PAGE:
Practical implications – The energetic public response to the Fab@Home project confirms the broad appeal of personal freeform fabrication technology. The diversity of interests and desired applications expressed by the public suggests that the open-source approach to accelerating the expansion of SFF technology embodied in the Fab@Home project may well be successful.

Originality/value – Fab@Home is unique in its goal of popularizing and advancing SFF technology for its own sake. The RepRap project in the UK predates Fab@Home, but aims to build machines which can make most of their own parts. The two projects are complementary in many respects, and fruitful exchanges of ideas and designs between them are expected.


  • less geared toward self replication than RepRap, but same goal of making rapid prototyping widely available.
  • uses syringe based extrusion versus the filament extrusion of RepRap
  • open source software works solely with Windows OS at time of publication.

Additional Resources on Fab@Home:

Check out the Fab@Home wiki [1]. This page includes detailed construction guidelines, as well as improvements, add-ons, etc. developed by the open source community. A few general notes:

  • Similar project to RepRap and RapMan.
  • Developed at Cornell University by Hod Lipson and Evan Malone.
  • Uses open source developed hardware and software. Software programs are have been specifically developed for the Fab@Home but are open source.
  • Extrusion uses a syringe/piston based system – can handle diverse materials.

Rapid Prototype Manufacturing System[edit | edit source]

A.Tan, T. Nixon, "Rapid Prototype Manufacturing System", Unpublished undergraduate paper, The University of Adelaide, Adelaide, Australia,(2007)


  • covers applications and benefits of small scale rapid prototyping technology.
  • summary of existing small scale and commercial technologies. Comprehensive review of process methods. (i.e. Fab@home uses solid freeform fabrication (SFF) while RepRap uses fused deposition method (FDM)).
  • information on rapid prototyping materials including good review of thermoplastics.
  • some testing of materials with Rapid Prototyper (properties include viscosity, cure time, layering time, flow rate).
  • develop alternative deposition system for Fab@Home. Seems to be successful granule extruder.
    • interesting idea - 2 heated sections, one for melting, the other to maintain desired temperature through nozzle.
    • incorporate heated hopper for pre-melting of material
    • screw extruder for material deposition.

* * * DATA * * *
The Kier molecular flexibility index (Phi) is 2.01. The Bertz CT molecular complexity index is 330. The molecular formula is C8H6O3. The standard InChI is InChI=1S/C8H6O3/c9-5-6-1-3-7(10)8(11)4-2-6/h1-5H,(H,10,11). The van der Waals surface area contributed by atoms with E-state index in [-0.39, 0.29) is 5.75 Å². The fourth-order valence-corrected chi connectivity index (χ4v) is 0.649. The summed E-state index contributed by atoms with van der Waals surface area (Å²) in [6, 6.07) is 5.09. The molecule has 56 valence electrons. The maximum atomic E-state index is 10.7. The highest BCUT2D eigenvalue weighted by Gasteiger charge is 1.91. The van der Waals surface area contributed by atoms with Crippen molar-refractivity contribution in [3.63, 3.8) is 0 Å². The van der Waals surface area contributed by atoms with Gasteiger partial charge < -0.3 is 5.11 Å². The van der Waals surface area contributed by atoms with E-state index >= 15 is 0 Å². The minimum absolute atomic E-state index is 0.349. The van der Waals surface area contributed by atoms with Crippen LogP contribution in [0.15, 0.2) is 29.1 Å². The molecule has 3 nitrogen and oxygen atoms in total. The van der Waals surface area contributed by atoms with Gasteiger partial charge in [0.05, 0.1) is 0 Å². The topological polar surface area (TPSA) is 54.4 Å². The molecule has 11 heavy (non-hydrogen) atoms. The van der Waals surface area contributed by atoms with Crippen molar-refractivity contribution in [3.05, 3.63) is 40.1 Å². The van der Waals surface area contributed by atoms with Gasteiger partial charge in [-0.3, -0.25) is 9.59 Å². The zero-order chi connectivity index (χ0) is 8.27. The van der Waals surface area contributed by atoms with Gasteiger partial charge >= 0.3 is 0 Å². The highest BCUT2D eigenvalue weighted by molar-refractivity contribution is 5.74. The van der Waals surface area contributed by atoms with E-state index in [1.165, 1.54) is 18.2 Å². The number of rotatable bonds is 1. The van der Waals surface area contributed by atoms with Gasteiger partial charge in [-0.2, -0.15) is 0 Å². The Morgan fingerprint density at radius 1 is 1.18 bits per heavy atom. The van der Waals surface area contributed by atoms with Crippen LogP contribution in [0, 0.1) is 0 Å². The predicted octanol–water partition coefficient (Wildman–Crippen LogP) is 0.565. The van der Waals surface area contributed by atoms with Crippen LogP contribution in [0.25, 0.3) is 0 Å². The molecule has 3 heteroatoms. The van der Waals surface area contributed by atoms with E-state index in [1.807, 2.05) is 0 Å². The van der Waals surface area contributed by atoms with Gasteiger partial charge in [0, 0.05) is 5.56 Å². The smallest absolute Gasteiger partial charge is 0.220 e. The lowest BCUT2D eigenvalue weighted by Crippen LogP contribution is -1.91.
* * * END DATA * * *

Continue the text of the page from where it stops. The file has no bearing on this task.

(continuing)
• some optimization completed.

RapMan[edit | edit source]

  • commercially available, proprietary version of RepRap Darwin.
  • kits available retailing at approximately $1000.
  • some proprietary components.

More information:

MakerBot[edit | edit source]

  • another open source 3D printer which is sub-$1000.

More information:

Plastics Recycling[edit | edit source]

An Investigation of Mechanical, Thermal and Creep Behavior of Recycled Industrial Polyolefins[edit | edit source]

S. Haider Rizvi, S. H. Masood, Igor Sbarski. "An Investigation of Mechanical, Thermal and Creep Behavior of Recycled Industrial Polyolefins" Progress in Rubber, Plastics and Recycling Technology." 23(2), 97 - 110. 2007


  • recycling industrial plastics ex. plastic pails and containers
  • polyolefins - PP, HDPE, most common is a mix of polyethylene and polypropylene
  • blend - physical mixture of 2 or more polymers, goal = get desired properties, done by diluting engineering resins w. low cost commodity polymers
  • as recycled percentage in HDPE increases --> decrease in tensile modulus, flexural modulus and lower yield pt shifted toward the lower strain, no changes in tensile and flexural strength, over 40% recycled - significant decrease in crystallinity
  • as recycled percentage in PP increases --> tensile modulus decreased , flexural modulus increases slightly, no changes in tensile and flexural strength, until 60% recycled PP - crystallinity decreases linearly, past 60% no change in crystallinity
  • Creep
    • fast creep --> elastic deformation
    • slow creep --> viscoelastic deformation (most of creep process), permanent deformation
    • dependent upon temp and stress

Recycling and Recovery Routes of Plastic Solid Waste (PSW): A review[edit | edit source]

""S.M. Al-Salem, J.Baeyens, P. Lettieri, "Recycling and Recovery Routes of Plastic Solid Waste (PSW): A review" Waste Management, 29(10), 2625-2643, 2009. doi:10.1016/j.wasman.2009.06.004""